To maximize savings and increase profitability, Murphy recommended focusing on field workers. He calculated that a 1% productivity improvement would save 4.8 minutes in an eight-hour workday and increase net profitability by 10%. A 10% improvement, therefore, would save 48 minutes and yield 100% increased profitability.
The real opportunity in technology, he said, is to integrate it in a way that will deliver more value to customers. This can be through any number of tech avenues, including the internet of things, advanced robotics, artificial intelligence, modularization/prefabrication, iterative manufacturing or autonomous vehicles.
Tech deployment strategies
If technology implementation fails, it most frequently is due to it being a poor fit with processes and procedures, according to Murphy. That's followed by low adoption, difficulty in using it, inadequate training and poor integration with existing software and technology.
"It doesn't help to bring on technology if you don’t have best-in-practice processes and procedures in place to support the guys in the field," Murphy said.
Snyder piggybacked on that thought. "Tech always needs to fall back to what your strategic business objectives are as a company. Understand what those are, then apply resources to resolve those issues.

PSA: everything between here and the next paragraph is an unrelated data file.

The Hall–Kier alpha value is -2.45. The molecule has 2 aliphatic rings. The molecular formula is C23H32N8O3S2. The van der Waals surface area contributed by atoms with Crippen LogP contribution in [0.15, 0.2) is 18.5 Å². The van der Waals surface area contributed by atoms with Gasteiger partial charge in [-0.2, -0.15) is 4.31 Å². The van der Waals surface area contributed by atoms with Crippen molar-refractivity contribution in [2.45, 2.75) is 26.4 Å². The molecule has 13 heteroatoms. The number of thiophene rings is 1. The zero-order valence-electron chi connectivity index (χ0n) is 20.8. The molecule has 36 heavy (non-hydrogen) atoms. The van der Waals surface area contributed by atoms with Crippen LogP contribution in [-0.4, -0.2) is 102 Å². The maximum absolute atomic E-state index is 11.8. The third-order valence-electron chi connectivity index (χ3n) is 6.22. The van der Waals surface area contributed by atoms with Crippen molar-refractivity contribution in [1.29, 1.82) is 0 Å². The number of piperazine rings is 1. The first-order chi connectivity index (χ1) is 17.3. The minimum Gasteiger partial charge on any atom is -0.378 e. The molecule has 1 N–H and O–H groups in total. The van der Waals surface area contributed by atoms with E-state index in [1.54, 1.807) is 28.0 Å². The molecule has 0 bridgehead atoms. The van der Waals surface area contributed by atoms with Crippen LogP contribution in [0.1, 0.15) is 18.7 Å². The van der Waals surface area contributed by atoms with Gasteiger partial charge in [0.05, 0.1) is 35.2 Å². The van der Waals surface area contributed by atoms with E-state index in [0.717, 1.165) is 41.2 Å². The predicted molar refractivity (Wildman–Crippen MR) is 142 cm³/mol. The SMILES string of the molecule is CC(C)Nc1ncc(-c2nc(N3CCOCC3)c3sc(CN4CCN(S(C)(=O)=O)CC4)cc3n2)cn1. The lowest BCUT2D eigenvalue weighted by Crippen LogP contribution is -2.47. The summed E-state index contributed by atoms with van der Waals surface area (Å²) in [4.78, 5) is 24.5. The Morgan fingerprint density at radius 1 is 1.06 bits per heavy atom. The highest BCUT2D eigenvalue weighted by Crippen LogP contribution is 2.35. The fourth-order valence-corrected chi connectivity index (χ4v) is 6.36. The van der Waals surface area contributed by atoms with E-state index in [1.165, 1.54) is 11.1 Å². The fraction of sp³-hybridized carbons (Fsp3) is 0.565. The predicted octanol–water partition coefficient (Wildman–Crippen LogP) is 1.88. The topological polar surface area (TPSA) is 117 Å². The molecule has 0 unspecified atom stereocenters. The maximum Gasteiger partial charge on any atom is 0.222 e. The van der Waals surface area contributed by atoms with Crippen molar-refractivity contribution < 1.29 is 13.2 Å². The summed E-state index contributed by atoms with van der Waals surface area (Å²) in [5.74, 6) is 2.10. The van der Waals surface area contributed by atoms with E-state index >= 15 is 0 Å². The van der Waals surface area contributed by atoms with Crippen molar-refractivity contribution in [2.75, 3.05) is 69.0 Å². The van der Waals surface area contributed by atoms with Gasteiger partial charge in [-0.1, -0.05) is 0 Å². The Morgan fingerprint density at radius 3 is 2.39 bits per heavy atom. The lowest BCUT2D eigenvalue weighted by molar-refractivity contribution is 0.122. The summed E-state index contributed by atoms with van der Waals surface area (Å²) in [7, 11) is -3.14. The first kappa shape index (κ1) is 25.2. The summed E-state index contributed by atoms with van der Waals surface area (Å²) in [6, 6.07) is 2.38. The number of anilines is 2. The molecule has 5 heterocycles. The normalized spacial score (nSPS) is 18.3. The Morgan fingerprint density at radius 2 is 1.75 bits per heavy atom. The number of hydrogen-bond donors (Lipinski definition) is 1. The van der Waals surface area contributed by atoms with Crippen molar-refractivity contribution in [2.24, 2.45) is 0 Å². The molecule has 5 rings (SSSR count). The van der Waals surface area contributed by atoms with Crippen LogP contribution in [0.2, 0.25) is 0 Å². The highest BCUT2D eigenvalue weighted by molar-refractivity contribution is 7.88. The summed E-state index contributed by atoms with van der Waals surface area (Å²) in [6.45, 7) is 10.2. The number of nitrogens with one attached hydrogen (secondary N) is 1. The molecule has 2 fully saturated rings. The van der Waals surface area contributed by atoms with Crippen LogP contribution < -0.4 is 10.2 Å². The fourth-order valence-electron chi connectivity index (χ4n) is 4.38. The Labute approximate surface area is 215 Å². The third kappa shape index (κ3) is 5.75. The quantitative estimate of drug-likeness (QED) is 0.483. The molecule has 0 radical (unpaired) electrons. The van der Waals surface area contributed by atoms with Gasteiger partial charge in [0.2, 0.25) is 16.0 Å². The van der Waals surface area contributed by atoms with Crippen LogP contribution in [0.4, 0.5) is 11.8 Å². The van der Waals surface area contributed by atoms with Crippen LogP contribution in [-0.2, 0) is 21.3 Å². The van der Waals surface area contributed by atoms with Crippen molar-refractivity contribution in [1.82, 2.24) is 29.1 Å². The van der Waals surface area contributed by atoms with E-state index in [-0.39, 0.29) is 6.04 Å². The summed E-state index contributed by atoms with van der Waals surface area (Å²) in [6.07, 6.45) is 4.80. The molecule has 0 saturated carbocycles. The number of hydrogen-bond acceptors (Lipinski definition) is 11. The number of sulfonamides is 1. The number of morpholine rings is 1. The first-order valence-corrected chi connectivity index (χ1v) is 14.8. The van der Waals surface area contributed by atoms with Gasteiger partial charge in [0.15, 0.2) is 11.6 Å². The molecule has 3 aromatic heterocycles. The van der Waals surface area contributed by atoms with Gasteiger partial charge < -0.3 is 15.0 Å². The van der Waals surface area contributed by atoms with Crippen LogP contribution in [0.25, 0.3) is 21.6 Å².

"A supporting tech strategy doesn't need to be elaborate, lengthy or take a lot of time and resources to develop," he said. Rather, it acts as a "framework and focus" for the company's technology investments and a way of measuring progress in adoption.
Synder also advised construction companies to seek buy-in not only from the top down, but also from the bottom up. "Don't try to pursue tech, devices or capabilities that the field or back office workers aren't interested in adopting," he said. "But if there's something you need to adopt that meets resistance, then build acceptance by explaining the current state and the perceived future state as you adopt new tech."
Guy Skillett, vice president of construction innovation at Rhumbix, organizes digital construction into five buckets — higher definition surveying and geolocation, 5-D BIM, digital collaboration and mobility, IoT and advanced analytics and future-proof design and construction — with the majority of firms focusing their efforts in the middle three buckets. He also shared that, to have the best outcomes, companies must evaluate tech's ability to be impactful and have a high likelihood of adoption.
Successful tech deployment, according to Skillett, comes down to three seemingly simple steps: Plan for it, configure it and deploy it.
Citing Rhumbix case studies, Skillett shared how Skanska saved 95 minutes per worker per day as a project went from needing four workers and 58 hours to complete a task to only two workers and seven hours. This added up to an 88% reduction in task duration and it streamlined craft worker assignment, he said.
In another example he provided, Turner Construction Co. reported a seven-fold return on investment as workers took 69% less time to enter timecard data and foremen went from spending 4.5 hours doing paperwork to only 20 minutes.